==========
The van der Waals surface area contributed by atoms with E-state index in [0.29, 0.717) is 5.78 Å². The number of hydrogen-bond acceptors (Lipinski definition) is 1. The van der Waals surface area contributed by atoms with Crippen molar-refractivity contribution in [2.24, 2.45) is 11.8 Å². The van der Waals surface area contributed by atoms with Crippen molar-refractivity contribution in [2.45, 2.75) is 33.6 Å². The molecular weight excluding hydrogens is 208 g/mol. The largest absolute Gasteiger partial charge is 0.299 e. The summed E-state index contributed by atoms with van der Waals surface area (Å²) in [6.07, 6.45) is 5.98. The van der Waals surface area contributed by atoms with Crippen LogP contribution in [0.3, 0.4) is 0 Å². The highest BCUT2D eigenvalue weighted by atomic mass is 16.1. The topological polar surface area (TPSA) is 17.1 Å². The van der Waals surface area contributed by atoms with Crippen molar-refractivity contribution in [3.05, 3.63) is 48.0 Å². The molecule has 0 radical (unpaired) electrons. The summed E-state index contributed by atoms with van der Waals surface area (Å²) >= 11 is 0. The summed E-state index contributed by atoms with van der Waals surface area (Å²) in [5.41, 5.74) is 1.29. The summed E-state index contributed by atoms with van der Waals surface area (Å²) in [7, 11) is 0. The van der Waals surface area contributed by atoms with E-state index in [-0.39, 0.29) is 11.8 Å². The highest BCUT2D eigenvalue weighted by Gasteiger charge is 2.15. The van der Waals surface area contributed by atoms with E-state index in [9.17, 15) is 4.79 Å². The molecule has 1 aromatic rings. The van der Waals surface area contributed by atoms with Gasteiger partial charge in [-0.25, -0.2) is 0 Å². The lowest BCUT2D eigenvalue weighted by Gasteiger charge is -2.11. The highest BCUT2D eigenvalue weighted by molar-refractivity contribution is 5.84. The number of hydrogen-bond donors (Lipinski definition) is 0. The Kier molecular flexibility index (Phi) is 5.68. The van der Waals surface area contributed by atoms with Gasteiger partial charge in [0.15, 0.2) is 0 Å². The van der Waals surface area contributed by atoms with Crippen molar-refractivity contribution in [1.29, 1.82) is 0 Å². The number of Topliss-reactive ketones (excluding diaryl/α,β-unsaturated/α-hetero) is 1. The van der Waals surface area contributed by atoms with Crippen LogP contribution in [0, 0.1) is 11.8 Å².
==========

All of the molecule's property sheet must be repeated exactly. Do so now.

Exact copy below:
The van der Waals surface area contributed by atoms with E-state index in [0.29, 0.717) is 5.78 Å². The number of hydrogen-bond acceptors (Lipinski definition) is 1. The van der Waals surface area contributed by atoms with Crippen molar-refractivity contribution in [2.24, 2.45) is 11.8 Å². The van der Waals surface area contributed by atoms with Crippen molar-refractivity contribution in [2.45, 2.75) is 33.6 Å². The molecular weight excluding hydrogens is 208 g/mol. The largest absolute Gasteiger partial charge is 0.299 e. The summed E-state index contributed by atoms with van der Waals surface area (Å²) in [6.07, 6.45) is 5.98. The van der Waals surface area contributed by atoms with Crippen LogP contribution in [0.3, 0.4) is 0 Å². The highest BCUT2D eigenvalue weighted by atomic mass is 16.1. The topological polar surface area (TPSA) is 17.1 Å². The van der Waals surface area contributed by atoms with Crippen molar-refractivity contribution in [3.05, 3.63) is 48.0 Å². The molecule has 0 radical (unpaired) electrons. The summed E-state index contributed by atoms with van der Waals surface area (Å²) >= 11 is 0. The summed E-state index contributed by atoms with van der Waals surface area (Å²) in [5.41, 5.74) is 1.29. The summed E-state index contributed by atoms with van der Waals surface area (Å²) in [7, 11) is 0. The van der Waals surface area contributed by atoms with E-state index in [-0.39, 0.29) is 11.8 Å². The highest BCUT2D eigenvalue weighted by Gasteiger charge is 2.15. The van der Waals surface area contributed by atoms with E-state index in [9.17, 15) is 4.79 Å². The molecule has 1 aromatic rings. The van der Waals surface area contributed by atoms with Gasteiger partial charge in [-0.25, -0.2) is 0 Å². The lowest BCUT2D eigenvalue weighted by Gasteiger charge is -2.11. The highest BCUT2D eigenvalue weighted by molar-refractivity contribution is 5.84. The number of hydrogen-bond donors (Lipinski definition) is 0. The Kier molecular flexibility index (Phi) is 5.68. The van der Waals surface area contributed by atoms with Gasteiger partial charge in [0.15, 0.2) is 0 Å². The van der Waals surface area contributed by atoms with Crippen molar-refractivity contribution in [1.29, 1.82) is 0 Å². The number of Topliss-reactive ketones (excluding diaryl/α,β-unsaturated/α-hetero) is 1. The van der Waals surface area contributed by atoms with Crippen LogP contribution in [0, 0.1) is 11.8 Å².